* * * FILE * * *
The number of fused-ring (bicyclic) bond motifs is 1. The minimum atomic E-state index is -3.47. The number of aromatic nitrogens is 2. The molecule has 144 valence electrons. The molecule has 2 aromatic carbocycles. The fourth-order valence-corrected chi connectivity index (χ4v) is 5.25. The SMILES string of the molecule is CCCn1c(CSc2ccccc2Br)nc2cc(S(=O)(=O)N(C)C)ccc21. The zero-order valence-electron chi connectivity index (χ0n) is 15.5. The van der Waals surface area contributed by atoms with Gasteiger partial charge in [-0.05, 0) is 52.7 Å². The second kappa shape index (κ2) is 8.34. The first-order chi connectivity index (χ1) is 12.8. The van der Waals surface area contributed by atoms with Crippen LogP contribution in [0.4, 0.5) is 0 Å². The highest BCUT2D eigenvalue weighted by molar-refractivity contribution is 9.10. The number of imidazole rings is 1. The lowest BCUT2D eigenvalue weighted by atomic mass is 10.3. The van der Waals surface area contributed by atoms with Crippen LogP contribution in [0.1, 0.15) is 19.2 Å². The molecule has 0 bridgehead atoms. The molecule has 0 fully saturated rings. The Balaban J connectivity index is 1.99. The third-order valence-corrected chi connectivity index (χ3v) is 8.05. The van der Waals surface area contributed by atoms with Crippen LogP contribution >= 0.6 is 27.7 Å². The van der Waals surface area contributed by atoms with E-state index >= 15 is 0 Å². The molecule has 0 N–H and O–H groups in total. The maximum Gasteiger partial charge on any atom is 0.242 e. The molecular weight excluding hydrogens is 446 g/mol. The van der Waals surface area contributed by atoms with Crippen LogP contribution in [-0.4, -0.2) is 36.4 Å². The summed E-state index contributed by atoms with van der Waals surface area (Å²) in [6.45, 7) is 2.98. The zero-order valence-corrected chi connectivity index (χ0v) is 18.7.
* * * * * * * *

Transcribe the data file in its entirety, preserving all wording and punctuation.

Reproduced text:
The number of fused-ring (bicyclic) bond motifs is 1. The minimum atomic E-state index is -3.47. The number of aromatic nitrogens is 2. The molecule has 144 valence electrons. The molecule has 2 aromatic carbocycles. The fourth-order valence-corrected chi connectivity index (χ4v) is 5.25. The SMILES string of the molecule is CCCn1c(CSc2ccccc2Br)nc2cc(S(=O)(=O)N(C)C)ccc21. The zero-order valence-electron chi connectivity index (χ0n) is 15.5. The van der Waals surface area contributed by atoms with Gasteiger partial charge in [-0.05, 0) is 52.7 Å². The second kappa shape index (κ2) is 8.34. The first-order chi connectivity index (χ1) is 12.8. The van der Waals surface area contributed by atoms with Crippen LogP contribution in [0.4, 0.5) is 0 Å². The highest BCUT2D eigenvalue weighted by molar-refractivity contribution is 9.10. The number of imidazole rings is 1. The lowest BCUT2D eigenvalue weighted by atomic mass is 10.3. The van der Waals surface area contributed by atoms with Crippen LogP contribution in [0.1, 0.15) is 19.2 Å². The molecule has 0 bridgehead atoms. The molecule has 0 fully saturated rings. The Balaban J connectivity index is 1.99. The third-order valence-corrected chi connectivity index (χ3v) is 8.05. The van der Waals surface area contributed by atoms with Crippen LogP contribution >= 0.6 is 27.7 Å². The van der Waals surface area contributed by atoms with E-state index >= 15 is 0 Å². The molecule has 0 N–H and O–H groups in total. The maximum Gasteiger partial charge on any atom is 0.242 e. The molecular weight excluding hydrogens is 446 g/mol. The van der Waals surface area contributed by atoms with Crippen LogP contribution in [-0.4, -0.2) is 36.4 Å². The summed E-state index contributed by atoms with van der Waals surface area (Å²) in [6.45, 7) is 2.98. The zero-order valence-corrected chi connectivity index (χ0v) is 18.7.